Archeologists have uncovered a 1,600-year-old Mayan temple dedicated to the "night sun" atop a pyramid tomb in the northern Guatemalan forest near the border with Mexico.
"The sun was a key element of Maya rulership," lead archeologist Stephen Houston explained in announcing the discovery by the joint Guatemalan and American team that has been excavating the El Zotz site since 2006.
"It's something that rises every day and penetrates into all nooks and crannies, just as royal power presumably would," said Houston, a professor at Brown University, Rhode Island.
"This building is one that celebrates this close linkage between the king and this most powerful and dominant of celestial presences."
Archeologists say the temple was likely built to honor the leader buried under the Diablo Pyramid tomb, the governor and founder of the first El Zotz dynasty called Pa'Chan, or "fortified sky."
Mayan civilization, which spread through southern Mexico, Guatemala, Honduras, El Salvador, and Belize, was at its height between 250 and 900 AD.
Carbon dating places construction of the temple at the early part of that era, somewhere between 350 and 400 AD, the archeologists said.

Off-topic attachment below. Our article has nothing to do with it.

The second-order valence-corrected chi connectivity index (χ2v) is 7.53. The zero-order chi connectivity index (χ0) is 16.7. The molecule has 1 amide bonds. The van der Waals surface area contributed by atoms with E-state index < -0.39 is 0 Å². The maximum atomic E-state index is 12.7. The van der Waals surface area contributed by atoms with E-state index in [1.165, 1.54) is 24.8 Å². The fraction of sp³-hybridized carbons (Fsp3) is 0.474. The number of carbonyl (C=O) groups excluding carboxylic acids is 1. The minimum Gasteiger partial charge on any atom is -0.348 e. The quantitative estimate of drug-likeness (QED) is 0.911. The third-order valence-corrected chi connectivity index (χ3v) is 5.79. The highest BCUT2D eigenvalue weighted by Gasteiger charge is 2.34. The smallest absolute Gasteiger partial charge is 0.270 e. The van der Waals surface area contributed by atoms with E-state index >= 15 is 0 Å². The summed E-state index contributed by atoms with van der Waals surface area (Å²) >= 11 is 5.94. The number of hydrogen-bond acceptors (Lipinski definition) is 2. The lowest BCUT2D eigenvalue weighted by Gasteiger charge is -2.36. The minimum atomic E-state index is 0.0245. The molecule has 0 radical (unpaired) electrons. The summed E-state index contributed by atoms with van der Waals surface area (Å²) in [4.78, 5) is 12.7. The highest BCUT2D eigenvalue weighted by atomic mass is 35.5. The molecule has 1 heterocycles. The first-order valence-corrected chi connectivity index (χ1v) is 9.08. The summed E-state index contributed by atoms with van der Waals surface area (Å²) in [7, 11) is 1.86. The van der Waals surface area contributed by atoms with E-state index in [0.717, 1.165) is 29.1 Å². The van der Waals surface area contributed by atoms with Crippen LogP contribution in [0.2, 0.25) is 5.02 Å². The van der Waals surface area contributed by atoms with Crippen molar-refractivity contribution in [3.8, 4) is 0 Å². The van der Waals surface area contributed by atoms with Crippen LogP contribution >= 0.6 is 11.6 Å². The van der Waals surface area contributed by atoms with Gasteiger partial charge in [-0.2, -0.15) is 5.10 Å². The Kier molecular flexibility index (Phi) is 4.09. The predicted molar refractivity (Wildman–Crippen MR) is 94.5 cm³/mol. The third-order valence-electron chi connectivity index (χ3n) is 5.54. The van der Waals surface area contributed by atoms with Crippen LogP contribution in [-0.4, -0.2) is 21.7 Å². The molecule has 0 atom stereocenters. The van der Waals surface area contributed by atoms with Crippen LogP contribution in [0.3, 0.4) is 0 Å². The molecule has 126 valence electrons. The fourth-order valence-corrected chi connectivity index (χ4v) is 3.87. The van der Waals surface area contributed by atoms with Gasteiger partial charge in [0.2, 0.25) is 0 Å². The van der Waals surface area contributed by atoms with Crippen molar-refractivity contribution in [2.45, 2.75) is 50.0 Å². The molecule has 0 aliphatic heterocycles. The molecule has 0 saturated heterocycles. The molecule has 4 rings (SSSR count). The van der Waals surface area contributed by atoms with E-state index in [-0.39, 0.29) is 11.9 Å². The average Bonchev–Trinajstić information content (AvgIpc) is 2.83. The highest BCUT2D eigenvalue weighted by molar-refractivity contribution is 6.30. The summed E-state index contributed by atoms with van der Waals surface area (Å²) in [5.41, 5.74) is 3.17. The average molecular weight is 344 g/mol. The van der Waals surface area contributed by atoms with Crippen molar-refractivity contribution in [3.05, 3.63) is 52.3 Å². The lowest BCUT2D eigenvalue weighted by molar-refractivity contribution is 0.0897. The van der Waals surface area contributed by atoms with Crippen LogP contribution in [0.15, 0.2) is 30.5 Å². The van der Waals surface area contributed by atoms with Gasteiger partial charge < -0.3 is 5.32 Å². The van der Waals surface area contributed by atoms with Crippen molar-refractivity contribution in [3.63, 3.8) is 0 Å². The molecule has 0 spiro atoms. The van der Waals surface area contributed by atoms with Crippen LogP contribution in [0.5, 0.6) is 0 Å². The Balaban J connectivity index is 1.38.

It is ornately decorated with massive stucco masks, 1.5 meters (5 feet) tall, each depicting the phases of the sun as it moves east to west, and a painted stucco frieze that the team described as "incredible."
More than half the temple is still to be excavated, co-project leader Thomas Garrison of the University of Southern California told a press conference Wednesday at Guatemala City's National Palace of Culture.
"The temple probably had 14 masks at the height of the frieze, but only eight of them have been documented" so far, which is why excavations must continue, added University of Austin archeologist Edwin Roman.
Excavations by the Guatemalan and American team began at the El Zotz dig in 2006, but the temple wasn't uncovered until three years ago.